With less than three weeks remaining, I have been reflecting on the experiences I have undergone, workshops I completed, and people I encountered. My professional growth has expanded more in these past ten weeks than in any other comparable stage of my life. I have been pushed past my comfort zone and into my learning edge. I have been urged to present my ideas using unique techniques, while considering all possible viewpoints. This has been a good lesson to learn and will be advantageous to me as a future law student and potential lawyer.
I have always been of the opinion that oppression of different identities does not simply get better over time, rather the forms of oppression change over time. This may seem pessimistic to some people but for me personally, it has motivated me to discover skills that will be effective in improving the lives of marginalized communities. Being a part of this fellowship has altered my view on life. This fellowship has enhanced my life because I have never been so empowered to make change at the state level before. Another way I have been able to see how my life has enhanced is to compare my situation to that of my families’ past generations’ circumstances.
Looking at the lives of my mother, my father, my grandfather and grandmother is a good indication of this. For example, my mother was a waitress and worked in elderly care for many years. She has simultaneously had multiple jobs for most of her life. My father has been an HVAC technician for over thirty years and I have witnessed the toll his body has taken from such a manually intensive job. My late grandfather worked at a Giant grocery store and at the U.S. post office simultaneously for over forty years. My late grandmother worked for the Pennsylvania House of Representative until she retired in 2003. She performed cleaning services at night and during the day she worked in the capitol cafeteria as a cashier. I often wonder what my grandmother would think of what I am doing in this fellowship. If she knew while she was cleaning the Capitol building late into the night, that one day her grandson would be working there as a legislative intern, writing independent legislation, I know she would be immensely proud. These examples show that generation of hard work and sacrifice can sometimes eventually open up new opportunities for the next generation. I am only 22 years old and this May I will be graduating from Lebanon Valley College with a bachelor’s degree and this fall I will be attending law school. I am the first in my family to gain a bachelor’s degree and now the first to be attending law school.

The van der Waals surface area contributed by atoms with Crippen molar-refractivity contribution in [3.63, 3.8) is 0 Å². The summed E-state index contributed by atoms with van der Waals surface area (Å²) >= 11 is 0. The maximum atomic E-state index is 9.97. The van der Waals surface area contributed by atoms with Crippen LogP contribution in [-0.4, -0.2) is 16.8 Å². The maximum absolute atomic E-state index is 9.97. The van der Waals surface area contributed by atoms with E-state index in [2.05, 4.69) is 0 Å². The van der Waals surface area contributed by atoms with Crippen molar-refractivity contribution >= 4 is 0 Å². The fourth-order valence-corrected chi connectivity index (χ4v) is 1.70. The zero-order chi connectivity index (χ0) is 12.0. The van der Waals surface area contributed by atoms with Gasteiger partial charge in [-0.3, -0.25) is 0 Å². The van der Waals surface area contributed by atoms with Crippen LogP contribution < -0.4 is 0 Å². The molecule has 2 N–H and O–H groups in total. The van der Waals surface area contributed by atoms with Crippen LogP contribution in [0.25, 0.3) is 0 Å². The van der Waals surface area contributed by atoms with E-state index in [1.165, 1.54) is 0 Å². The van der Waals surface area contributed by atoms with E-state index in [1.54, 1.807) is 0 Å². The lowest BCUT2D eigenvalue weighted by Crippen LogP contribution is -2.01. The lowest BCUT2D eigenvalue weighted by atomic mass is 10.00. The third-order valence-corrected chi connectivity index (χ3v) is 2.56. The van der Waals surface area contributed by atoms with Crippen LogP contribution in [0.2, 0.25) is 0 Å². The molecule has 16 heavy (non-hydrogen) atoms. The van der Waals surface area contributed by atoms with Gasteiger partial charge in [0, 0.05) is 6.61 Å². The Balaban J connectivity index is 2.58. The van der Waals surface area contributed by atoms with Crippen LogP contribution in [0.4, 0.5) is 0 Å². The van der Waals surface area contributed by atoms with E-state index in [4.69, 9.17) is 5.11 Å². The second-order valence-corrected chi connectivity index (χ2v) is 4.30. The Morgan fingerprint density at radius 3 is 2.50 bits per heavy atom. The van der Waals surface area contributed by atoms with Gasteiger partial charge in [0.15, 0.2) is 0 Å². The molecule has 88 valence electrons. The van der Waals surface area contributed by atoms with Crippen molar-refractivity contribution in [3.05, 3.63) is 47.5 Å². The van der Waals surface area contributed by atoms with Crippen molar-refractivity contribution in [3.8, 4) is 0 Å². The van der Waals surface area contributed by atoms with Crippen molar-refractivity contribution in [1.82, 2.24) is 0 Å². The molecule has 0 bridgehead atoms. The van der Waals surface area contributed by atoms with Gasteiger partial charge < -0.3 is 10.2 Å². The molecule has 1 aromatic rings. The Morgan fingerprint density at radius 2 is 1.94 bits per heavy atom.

I believe that education is the major tool of liberation and this education does not stem purely from a traditional sense of the term. Education can come in a number of different ways; the people you meet in your life, conversations you have and lessons you learn. It is easy to see on paper how this fellowship provided me the opportunity to participate first hand in the legislative process. This fellowship has given me various tangible skills. I have learned how to write effectively, research competently, and draft legislation. These are all great skills that I have been endowed with by this fellowship, but there are much more abilities that you cannot measure quite as easy. I could not describe in words how much I have grown in such a brief period of time. I have learned skills that will stay with me for life and I am tremendously appreciative to have had all these experiences.